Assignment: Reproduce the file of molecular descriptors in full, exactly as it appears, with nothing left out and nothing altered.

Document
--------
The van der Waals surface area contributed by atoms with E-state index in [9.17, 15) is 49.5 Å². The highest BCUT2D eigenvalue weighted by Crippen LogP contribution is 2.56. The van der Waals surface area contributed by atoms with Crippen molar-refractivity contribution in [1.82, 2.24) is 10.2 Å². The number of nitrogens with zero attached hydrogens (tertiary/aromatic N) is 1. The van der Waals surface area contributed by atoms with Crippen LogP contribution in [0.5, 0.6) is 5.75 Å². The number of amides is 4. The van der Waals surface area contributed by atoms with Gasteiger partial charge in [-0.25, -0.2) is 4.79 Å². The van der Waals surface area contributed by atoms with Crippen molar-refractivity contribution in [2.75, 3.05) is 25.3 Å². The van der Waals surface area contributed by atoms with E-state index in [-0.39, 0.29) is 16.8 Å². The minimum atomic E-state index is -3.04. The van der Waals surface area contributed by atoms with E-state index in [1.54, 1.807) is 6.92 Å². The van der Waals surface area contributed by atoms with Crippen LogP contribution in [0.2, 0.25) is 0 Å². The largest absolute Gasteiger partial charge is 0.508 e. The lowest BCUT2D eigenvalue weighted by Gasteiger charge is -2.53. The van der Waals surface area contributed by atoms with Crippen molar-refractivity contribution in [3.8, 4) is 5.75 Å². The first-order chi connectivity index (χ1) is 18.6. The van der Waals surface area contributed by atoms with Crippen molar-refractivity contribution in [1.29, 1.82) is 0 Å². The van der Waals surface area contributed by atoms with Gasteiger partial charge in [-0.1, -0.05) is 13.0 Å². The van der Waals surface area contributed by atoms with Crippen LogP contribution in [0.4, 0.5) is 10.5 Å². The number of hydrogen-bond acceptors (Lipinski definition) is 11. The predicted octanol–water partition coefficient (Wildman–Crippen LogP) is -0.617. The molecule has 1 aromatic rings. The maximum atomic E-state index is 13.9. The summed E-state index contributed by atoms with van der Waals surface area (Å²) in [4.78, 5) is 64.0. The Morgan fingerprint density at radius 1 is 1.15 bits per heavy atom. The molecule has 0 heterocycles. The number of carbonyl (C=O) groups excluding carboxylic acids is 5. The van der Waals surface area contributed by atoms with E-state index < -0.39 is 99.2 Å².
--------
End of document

The van der Waals surface area contributed by atoms with E-state index in [9.17, 15) is 49.5 Å². The highest BCUT2D eigenvalue weighted by Crippen LogP contribution is 2.56. The van der Waals surface area contributed by atoms with Crippen molar-refractivity contribution in [1.82, 2.24) is 10.2 Å². The number of nitrogens with zero attached hydrogens (tertiary/aromatic N) is 1. The van der Waals surface area contributed by atoms with Crippen LogP contribution in [0.5, 0.6) is 5.75 Å². The number of amides is 4. The van der Waals surface area contributed by atoms with Gasteiger partial charge in [-0.25, -0.2) is 4.79 Å². The van der Waals surface area contributed by atoms with Crippen molar-refractivity contribution in [2.75, 3.05) is 25.3 Å². The van der Waals surface area contributed by atoms with E-state index in [-0.39, 0.29) is 16.8 Å². The minimum atomic E-state index is -3.04. The van der Waals surface area contributed by atoms with E-state index in [1.54, 1.807) is 6.92 Å². The van der Waals surface area contributed by atoms with Crippen LogP contribution in [0.2, 0.25) is 0 Å². The largest absolute Gasteiger partial charge is 0.508 e. The lowest BCUT2D eigenvalue weighted by Gasteiger charge is -2.53. The van der Waals surface area contributed by atoms with Crippen molar-refractivity contribution in [3.8, 4) is 5.75 Å². The first-order chi connectivity index (χ1) is 18.6. The van der Waals surface area contributed by atoms with Crippen molar-refractivity contribution in [1.29, 1.82) is 0 Å². The van der Waals surface area contributed by atoms with Gasteiger partial charge in [-0.1, -0.05) is 13.0 Å². The van der Waals surface area contributed by atoms with Crippen LogP contribution in [0.4, 0.5) is 10.5 Å². The number of hydrogen-bond acceptors (Lipinski definition) is 11. The predicted octanol–water partition coefficient (Wildman–Crippen LogP) is -0.617. The molecule has 1 aromatic rings. The maximum atomic E-state index is 13.9. The summed E-state index contributed by atoms with van der Waals surface area (Å²) in [4.78, 5) is 64.0. The Morgan fingerprint density at radius 1 is 1.15 bits per heavy atom. The molecule has 0 heterocycles. The number of carbonyl (C=O) groups excluding carboxylic acids is 5. The van der Waals surface area contributed by atoms with E-state index < -0.39 is 99.2 Å².